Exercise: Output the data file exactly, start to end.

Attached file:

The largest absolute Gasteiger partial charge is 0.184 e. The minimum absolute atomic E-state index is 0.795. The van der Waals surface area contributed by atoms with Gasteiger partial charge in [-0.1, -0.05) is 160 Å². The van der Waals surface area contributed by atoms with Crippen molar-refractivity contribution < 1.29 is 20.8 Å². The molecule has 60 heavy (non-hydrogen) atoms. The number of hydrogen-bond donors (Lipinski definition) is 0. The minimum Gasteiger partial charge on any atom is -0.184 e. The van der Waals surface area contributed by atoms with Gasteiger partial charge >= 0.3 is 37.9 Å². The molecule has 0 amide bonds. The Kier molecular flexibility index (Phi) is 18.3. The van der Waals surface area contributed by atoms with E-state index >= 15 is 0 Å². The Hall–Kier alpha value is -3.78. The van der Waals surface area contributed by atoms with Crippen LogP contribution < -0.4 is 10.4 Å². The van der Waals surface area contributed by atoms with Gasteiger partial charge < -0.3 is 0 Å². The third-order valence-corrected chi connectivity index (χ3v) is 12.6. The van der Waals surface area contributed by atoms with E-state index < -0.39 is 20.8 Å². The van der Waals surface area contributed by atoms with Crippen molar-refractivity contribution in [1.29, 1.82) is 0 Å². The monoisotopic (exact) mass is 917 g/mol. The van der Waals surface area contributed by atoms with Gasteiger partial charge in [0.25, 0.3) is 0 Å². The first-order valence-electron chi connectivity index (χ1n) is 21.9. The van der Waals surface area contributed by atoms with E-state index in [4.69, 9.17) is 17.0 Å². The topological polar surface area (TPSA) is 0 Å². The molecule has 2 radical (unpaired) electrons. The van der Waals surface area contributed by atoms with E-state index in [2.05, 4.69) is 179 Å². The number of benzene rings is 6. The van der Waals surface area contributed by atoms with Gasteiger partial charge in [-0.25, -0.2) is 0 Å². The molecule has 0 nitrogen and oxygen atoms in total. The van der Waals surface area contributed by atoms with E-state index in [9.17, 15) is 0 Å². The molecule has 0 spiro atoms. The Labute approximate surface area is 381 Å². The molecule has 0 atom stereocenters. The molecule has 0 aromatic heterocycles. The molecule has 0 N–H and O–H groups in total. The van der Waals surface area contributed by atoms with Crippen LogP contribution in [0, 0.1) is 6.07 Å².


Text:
The largest absolute Gasteiger partial charge is 0.184 e. The minimum absolute atomic E-state index is 0.795. The van der Waals surface area contributed by atoms with Gasteiger partial charge in [-0.1, -0.05) is 160 Å². The van der Waals surface area contributed by atoms with Crippen molar-refractivity contribution < 1.29 is 20.8 Å². The molecule has 60 heavy (non-hydrogen) atoms. The number of hydrogen-bond donors (Lipinski definition) is 0. The minimum Gasteiger partial charge on any atom is -0.184 e. The van der Waals surface area contributed by atoms with Gasteiger partial charge >= 0.3 is 37.9 Å². The molecule has 0 amide bonds. The Kier molecular flexibility index (Phi) is 18.3. The van der Waals surface area contributed by atoms with E-state index >= 15 is 0 Å². The Hall–Kier alpha value is -3.78. The van der Waals surface area contributed by atoms with Crippen LogP contribution < -0.4 is 10.4 Å². The van der Waals surface area contributed by atoms with Gasteiger partial charge < -0.3 is 0 Å². The third-order valence-corrected chi connectivity index (χ3v) is 12.6. The van der Waals surface area contributed by atoms with E-state index < -0.39 is 20.8 Å². The van der Waals surface area contributed by atoms with Crippen molar-refractivity contribution in [1.29, 1.82) is 0 Å². The monoisotopic (exact) mass is 917 g/mol. The van der Waals surface area contributed by atoms with Gasteiger partial charge in [0.25, 0.3) is 0 Å². The first-order valence-electron chi connectivity index (χ1n) is 21.9. The van der Waals surface area contributed by atoms with E-state index in [4.69, 9.17) is 17.0 Å². The topological polar surface area (TPSA) is 0 Å². The molecule has 2 radical (unpaired) electrons. The van der Waals surface area contributed by atoms with E-state index in [2.05, 4.69) is 179 Å². The number of benzene rings is 6. The van der Waals surface area contributed by atoms with Gasteiger partial charge in [-0.25, -0.2) is 0 Å². The molecule has 0 nitrogen and oxygen atoms in total. The van der Waals surface area contributed by atoms with E-state index in [9.17, 15) is 0 Å². The molecule has 0 spiro atoms. The Labute approximate surface area is 381 Å². The molecule has 0 atom stereocenters. The molecule has 0 aromatic heterocycles. The molecule has 0 N–H and O–H groups in total. The van der Waals surface area contributed by atoms with Crippen LogP contribution in [0, 0.1) is 6.07 Å².